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United States Department of Agriculture

Agricultural Research Service

Research Project: COUNTERMEASURES TO PREVENT AND CONTROL TUBERCULOSIS IN CATTLE AND WILDLIFE RESERVOIRS Title: Bovine tuberculosis and the establishment of an eradication program in the United States: Role of veterinarians

Authors
item Palmer, Mitchell
item Waters, Wade

Submitted to: Veterinary Medicine International
Publication Type: Peer Reviewed Journal
Publication Acceptance Date: March 10, 2011
Publication Date: May 17, 2011
Citation: Palmer, M.V., Waters, W.R. 2011. Bovine tuberculosis and the establishment of an eradication program in the United States: Role of veterinarians. Veterinary Medicine International. 2011(816345):1-12.

Interpretive Summary: The significance of the identification of Mycobacterium bovis as a bacterium that could cause disease in both animals and humans in 1882 was not initially recognized. After years of research by veterinarians, and other scientists, the importance of M. bovis as a disease causing agent and the public health ramifications, were appreciated. Veterinarians played pivotal roles in the creation of improved meat and milk inspection procedures; diagnoses of M. bovis infected cattle, and in time a bovine tuberculosis eradication program that would impact every cattle producer in the country. After overcoming many challenges, the 93 year long program has decreased disease prevalence from 5% to <0.001%. Today, years of hard work by practitioners, researchers and regulatory officials alike, have yielded a program with a net benefit of almost $160 million per year.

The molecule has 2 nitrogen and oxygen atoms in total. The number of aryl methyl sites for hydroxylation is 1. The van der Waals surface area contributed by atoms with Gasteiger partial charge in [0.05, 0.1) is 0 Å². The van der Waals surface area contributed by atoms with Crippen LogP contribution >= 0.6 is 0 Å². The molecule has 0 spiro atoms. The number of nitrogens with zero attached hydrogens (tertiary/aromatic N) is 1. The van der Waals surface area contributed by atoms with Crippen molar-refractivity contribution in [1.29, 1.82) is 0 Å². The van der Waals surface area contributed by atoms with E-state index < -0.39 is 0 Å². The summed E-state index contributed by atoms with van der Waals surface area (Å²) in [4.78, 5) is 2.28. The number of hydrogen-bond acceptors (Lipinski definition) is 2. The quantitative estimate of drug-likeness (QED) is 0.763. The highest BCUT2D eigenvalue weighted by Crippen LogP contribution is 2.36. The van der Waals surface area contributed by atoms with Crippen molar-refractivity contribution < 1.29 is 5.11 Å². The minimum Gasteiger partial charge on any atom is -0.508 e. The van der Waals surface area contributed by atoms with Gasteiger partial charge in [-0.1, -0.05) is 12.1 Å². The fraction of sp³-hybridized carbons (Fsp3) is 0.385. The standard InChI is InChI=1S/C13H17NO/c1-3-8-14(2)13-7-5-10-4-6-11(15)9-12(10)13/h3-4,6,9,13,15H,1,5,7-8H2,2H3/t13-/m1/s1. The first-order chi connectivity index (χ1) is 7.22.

Technical Abstract: The significance of the identification of Mycobacterium bovis as a zoonotic pathogen in 1882 was not initially recognized. After years of research by veterinarians, and other scientists, the importance of M. bovis as a pathogen and the public health ramifications, were appreciated. Veterinarians played pivotal roles in the creation of improved meat and milk inspection procedures; diagnoses of M. bovis infected cattle, and in time a bovine tuberculosis eradication program that would impact every cattle producer in the country. After overcoming many challenges, the 93 year long program has decreased disease prevalence from 5% to <0.001%. Today, years of hard work by practitioners, researchers and regulatory officials alike, have yielded a program with a net benefit of almost $160 million per year.

Last Modified: 10/22/2014
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